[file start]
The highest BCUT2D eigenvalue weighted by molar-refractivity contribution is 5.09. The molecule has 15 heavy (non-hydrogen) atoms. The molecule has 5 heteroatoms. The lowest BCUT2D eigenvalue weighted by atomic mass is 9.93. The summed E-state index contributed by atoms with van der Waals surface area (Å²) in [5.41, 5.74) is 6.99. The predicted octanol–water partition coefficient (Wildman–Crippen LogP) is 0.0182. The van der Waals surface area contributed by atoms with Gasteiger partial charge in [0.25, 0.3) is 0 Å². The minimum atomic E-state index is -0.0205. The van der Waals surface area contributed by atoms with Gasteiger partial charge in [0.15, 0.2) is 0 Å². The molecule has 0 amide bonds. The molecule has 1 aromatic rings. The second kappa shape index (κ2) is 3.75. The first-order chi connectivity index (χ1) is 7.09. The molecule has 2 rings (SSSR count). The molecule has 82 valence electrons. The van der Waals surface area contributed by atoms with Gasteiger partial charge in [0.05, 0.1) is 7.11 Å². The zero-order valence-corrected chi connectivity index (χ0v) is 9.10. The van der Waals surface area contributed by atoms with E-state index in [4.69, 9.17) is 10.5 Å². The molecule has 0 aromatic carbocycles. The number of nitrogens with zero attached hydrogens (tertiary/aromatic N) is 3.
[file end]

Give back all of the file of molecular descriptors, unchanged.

The highest BCUT2D eigenvalue weighted by molar-refractivity contribution is 5.09. The molecule has 15 heavy (non-hydrogen) atoms. The molecule has 5 heteroatoms. The lowest BCUT2D eigenvalue weighted by atomic mass is 9.93. The summed E-state index contributed by atoms with van der Waals surface area (Å²) in [5.41, 5.74) is 6.99. The predicted octanol–water partition coefficient (Wildman–Crippen LogP) is 0.0182. The van der Waals surface area contributed by atoms with Gasteiger partial charge in [0.25, 0.3) is 0 Å². The minimum atomic E-state index is -0.0205. The van der Waals surface area contributed by atoms with Gasteiger partial charge in [0.15, 0.2) is 0 Å². The molecule has 0 amide bonds. The molecule has 1 aromatic rings. The second kappa shape index (κ2) is 3.75. The first-order chi connectivity index (χ1) is 7.09. The molecule has 2 rings (SSSR count). The molecule has 82 valence electrons. The van der Waals surface area contributed by atoms with Gasteiger partial charge in [0.05, 0.1) is 7.11 Å². The zero-order valence-corrected chi connectivity index (χ0v) is 9.10. The van der Waals surface area contributed by atoms with E-state index in [4.69, 9.17) is 10.5 Å². The molecule has 0 aromatic carbocycles. The number of nitrogens with zero attached hydrogens (tertiary/aromatic N) is 3.